You’re considering getting a lower face lift surgery. While being in the hands of a professional is always priority number one, it’s also crucial to understand the recovery process. Like any type of surgery, these considerations will spell the difference between a successful and unsuccessful lower face and neck lift surgery.
Among the considerations is muscle stress. While the incisions on your face are healing after your lower face lift surgery, they are susceptible to reopening under stress. You’ll also have to factor in bruising left after your surgery, which could keep you out of social situations for some time.
It’s also important to consider the first 24 hours immediately after a lower facelift and neck lift surgery. Many doctors suggest having a caretaker, whether hired help, a family member, or friend, to assist in this crucial time. Any and all stress on your muscles—especially because we use many muscles even for the most simple of tasks—should be avoided.
In all, the recovery period to ensure the incisions heal is approximately one month, which is time you should plan to stay at home and rest. Beyond this point, your need for pain medications will most likely subside, and you can use cosmetics to cover up any residual bruising.
While it’s not out of the question for full and complete recovery to take up to a year, after two weeks you will be ready to leave home and get moving. At this stage, the major cosmetic improvements you were searching for will largely be evident.
The First Week
For the first week, especially early on, expect to feel nauseous from the pain medications prescribed by your doctor. This is no cause for alarm as this is a routine side effect of many medications used to manage pain post-operation. During this time it is essential to have some kind of help around the house.
During the early stages of recovery, and throughout the recovery process, you must follow the incision care routine outlined by your doctor. As with any type of external surgery, the areas affected are more susceptible to infection, which can lead to complications later on.
Avoid any strenuous activity for the first few days after surgery. Any tearing in the incisions could lead to complications later on, most likely requiring another visit to your doctor.
At this point, light activity is important. After the first four days, you should feel well enough to move around the house. Make sure to take time to complete light physical tasks to foster circulation, a crucial element to recovering from surgery.
As the end of the first week comes to an end, your reliance on pain medications will start to subside. Yet, as this is only a general guideline, it is extremely important to monitor how you feel, and reach out to your doctor for any questions or concerns.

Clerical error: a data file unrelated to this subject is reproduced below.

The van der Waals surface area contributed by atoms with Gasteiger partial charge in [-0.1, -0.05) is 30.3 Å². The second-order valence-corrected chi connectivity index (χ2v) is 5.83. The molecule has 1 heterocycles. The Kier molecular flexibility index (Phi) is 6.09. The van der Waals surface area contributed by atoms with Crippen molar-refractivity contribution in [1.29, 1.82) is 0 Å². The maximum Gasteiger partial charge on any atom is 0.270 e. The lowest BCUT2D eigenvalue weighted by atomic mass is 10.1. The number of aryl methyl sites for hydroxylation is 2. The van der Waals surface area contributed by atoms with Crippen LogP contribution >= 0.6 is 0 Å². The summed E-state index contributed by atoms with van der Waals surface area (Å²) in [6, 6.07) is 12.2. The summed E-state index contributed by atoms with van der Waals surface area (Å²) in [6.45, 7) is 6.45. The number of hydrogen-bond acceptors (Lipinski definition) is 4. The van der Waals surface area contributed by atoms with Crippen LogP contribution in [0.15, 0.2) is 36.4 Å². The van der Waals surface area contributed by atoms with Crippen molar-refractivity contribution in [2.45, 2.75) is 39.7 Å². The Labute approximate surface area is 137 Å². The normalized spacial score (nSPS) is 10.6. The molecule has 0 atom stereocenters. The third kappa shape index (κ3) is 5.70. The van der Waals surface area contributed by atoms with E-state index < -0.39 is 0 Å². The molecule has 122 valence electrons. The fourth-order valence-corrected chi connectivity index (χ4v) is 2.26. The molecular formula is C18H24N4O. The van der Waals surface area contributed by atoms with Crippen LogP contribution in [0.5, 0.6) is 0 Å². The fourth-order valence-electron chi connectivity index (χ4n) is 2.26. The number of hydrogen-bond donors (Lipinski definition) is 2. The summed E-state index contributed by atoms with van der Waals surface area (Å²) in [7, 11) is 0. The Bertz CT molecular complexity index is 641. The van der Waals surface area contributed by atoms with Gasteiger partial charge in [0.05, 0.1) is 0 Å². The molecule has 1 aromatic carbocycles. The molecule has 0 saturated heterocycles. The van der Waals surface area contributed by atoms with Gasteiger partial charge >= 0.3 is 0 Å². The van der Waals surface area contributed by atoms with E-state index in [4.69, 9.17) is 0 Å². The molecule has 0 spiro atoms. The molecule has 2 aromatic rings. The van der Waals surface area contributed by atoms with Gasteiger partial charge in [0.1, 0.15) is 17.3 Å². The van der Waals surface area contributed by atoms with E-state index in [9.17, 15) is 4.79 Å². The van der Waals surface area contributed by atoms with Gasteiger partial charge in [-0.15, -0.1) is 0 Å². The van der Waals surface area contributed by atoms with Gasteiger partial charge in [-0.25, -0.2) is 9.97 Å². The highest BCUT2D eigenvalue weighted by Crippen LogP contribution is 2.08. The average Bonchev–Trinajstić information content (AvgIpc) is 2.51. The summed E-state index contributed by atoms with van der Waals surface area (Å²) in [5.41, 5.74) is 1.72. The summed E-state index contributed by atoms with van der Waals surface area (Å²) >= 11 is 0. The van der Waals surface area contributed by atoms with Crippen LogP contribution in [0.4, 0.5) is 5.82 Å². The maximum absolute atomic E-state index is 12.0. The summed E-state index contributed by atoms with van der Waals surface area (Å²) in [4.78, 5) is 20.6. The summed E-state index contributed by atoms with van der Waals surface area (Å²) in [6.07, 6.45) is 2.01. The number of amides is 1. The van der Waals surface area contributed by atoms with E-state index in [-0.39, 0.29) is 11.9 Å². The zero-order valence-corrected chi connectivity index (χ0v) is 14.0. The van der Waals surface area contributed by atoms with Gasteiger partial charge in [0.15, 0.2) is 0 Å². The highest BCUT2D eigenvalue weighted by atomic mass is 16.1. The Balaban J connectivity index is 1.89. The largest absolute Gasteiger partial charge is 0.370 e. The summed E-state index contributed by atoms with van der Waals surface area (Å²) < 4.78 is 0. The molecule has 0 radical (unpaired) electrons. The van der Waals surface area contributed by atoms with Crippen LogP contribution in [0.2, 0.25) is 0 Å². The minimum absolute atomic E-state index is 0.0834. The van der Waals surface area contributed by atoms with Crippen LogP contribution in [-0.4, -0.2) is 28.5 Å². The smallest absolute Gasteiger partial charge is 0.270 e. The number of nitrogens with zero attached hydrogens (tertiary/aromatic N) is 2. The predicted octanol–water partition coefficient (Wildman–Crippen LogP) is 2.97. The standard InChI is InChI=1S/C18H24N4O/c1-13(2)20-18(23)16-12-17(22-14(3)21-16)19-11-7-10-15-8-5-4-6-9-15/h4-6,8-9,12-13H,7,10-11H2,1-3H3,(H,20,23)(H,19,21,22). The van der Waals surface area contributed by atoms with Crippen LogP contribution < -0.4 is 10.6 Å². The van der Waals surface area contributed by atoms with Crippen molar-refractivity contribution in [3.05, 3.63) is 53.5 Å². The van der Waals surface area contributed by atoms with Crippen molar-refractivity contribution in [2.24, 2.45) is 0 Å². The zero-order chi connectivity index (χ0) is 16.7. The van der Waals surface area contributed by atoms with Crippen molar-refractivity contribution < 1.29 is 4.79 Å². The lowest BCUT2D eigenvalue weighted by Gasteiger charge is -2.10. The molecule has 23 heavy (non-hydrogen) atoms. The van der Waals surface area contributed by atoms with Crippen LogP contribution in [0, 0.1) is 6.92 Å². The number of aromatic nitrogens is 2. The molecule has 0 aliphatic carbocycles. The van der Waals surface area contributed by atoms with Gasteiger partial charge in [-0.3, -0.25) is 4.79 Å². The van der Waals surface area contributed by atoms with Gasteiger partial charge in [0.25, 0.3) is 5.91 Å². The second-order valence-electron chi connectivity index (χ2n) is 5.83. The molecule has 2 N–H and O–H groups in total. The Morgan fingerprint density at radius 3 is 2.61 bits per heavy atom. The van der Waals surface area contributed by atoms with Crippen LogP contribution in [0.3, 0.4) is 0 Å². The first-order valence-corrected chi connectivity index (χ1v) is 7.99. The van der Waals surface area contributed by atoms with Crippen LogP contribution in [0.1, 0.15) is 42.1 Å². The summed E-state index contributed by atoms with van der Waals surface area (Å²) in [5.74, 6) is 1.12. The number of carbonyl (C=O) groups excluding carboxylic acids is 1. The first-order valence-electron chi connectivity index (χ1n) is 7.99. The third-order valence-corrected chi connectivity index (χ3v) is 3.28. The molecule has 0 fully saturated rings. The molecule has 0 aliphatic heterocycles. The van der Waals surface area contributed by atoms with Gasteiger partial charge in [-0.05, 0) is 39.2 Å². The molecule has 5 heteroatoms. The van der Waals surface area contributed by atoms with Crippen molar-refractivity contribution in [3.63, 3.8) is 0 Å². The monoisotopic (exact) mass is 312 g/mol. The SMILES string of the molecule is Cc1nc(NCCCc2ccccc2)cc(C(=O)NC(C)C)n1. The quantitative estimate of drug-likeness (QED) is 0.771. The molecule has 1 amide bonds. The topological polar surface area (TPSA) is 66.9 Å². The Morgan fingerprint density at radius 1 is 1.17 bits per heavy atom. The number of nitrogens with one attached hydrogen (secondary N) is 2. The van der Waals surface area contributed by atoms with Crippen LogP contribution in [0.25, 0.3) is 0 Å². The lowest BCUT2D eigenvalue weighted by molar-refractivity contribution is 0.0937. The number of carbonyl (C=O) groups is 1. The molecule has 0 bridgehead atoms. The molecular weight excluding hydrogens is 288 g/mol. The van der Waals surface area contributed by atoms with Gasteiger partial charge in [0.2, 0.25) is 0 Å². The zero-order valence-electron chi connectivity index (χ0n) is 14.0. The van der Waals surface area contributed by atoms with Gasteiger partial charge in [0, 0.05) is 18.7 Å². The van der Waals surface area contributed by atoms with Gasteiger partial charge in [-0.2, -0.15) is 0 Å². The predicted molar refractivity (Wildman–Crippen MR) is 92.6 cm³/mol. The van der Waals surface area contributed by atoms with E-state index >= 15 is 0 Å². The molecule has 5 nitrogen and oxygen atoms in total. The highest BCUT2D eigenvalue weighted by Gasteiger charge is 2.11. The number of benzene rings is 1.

Watch Out for These Signs
There are several instances where a call to your surgeon is imperative. Make sure to reach out if you experience any of these signs:
- Bulging on one side of your face
- Any unbearable pain not controlled by your medication
The Second Week
At this point, you should feel well enough to take on some slightly more strenuous activity. Many professionals suggest walking, such as on a treadmill, to build up energy and continue to foster circulation.
You’ll see that, barring any extenuating circumstances, a good portion of the bruising and swelling will have subsided. Toward the end of the second week, many people feel confident to be out in the world—many find that a makeup routine catered to covering any residual bruising or scarring is enough to feel confident while out shopping or engaging other light-stress activities.
It’s important to understand at this point in your lower facelift recovery process that you must be proactive in your recovery. Engaging in light activities, ensuring the wounds are cleaned properly, and eating healthy are all crucial in aiding your body in the recovery process.
Always monitor your own health and wellbeing, and contact your facelift surgeon immediately if any concerns come up. Most all issues caught early on in the process can be rectified.
As it is a large portion of the mobile part of your head affected by surgery, how you rest your head, while either sitting or laying down, is an important consideration:
- While laying to sleep, you want to lay flat on your back, with your head raised slightly. In some cases, patients felt better sitting up while they sleep
- In most resting positions throughout the day, make sure you avoid sudden movements, and positions that will put stress on the neck
Perhaps most important of all is this: do not hesitate to reach out for help. Any complications in your surgery can be exacerbated into major problems later down the road, including but not limited to corrective surgery, a greater need for pain management, and other issues. Before coming to your surgery, it is extremely valuable to establish a care plan with not only your surgeon, but people to look after you ahead of time.
For any questions, feel free to contact Paula Moynahan’s office for more information.